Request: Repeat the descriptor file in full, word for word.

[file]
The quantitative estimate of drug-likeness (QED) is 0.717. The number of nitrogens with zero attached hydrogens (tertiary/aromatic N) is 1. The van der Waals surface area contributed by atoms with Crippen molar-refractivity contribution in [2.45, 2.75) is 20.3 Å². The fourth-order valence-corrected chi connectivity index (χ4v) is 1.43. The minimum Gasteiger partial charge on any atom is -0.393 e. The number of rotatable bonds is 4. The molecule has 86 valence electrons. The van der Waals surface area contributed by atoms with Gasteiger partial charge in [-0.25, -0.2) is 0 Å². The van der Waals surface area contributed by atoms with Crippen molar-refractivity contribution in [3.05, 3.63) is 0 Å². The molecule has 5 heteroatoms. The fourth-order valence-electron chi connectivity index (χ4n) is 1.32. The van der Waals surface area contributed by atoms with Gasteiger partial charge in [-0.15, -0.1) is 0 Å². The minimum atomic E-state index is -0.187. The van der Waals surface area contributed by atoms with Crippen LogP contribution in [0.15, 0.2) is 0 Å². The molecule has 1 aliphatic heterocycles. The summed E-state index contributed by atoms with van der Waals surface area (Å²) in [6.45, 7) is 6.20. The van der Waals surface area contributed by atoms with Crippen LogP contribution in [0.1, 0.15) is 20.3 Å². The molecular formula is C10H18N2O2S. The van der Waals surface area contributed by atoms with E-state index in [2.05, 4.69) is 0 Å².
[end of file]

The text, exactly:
The quantitative estimate of drug-likeness (QED) is 0.717. The number of nitrogens with zero attached hydrogens (tertiary/aromatic N) is 1. The van der Waals surface area contributed by atoms with Crippen molar-refractivity contribution in [2.45, 2.75) is 20.3 Å². The fourth-order valence-corrected chi connectivity index (χ4v) is 1.43. The minimum Gasteiger partial charge on any atom is -0.393 e. The number of rotatable bonds is 4. The molecule has 86 valence electrons. The van der Waals surface area contributed by atoms with Gasteiger partial charge in [-0.25, -0.2) is 0 Å². The van der Waals surface area contributed by atoms with Crippen molar-refractivity contribution in [3.05, 3.63) is 0 Å². The molecule has 5 heteroatoms. The fourth-order valence-electron chi connectivity index (χ4n) is 1.32. The van der Waals surface area contributed by atoms with Gasteiger partial charge in [-0.15, -0.1) is 0 Å². The minimum atomic E-state index is -0.187. The van der Waals surface area contributed by atoms with Crippen LogP contribution in [0.15, 0.2) is 0 Å². The molecule has 1 aliphatic heterocycles. The summed E-state index contributed by atoms with van der Waals surface area (Å²) in [6.45, 7) is 6.20. The van der Waals surface area contributed by atoms with Crippen LogP contribution in [0.1, 0.15) is 20.3 Å². The molecular formula is C10H18N2O2S. The van der Waals surface area contributed by atoms with E-state index in [2.05, 4.69) is 0 Å².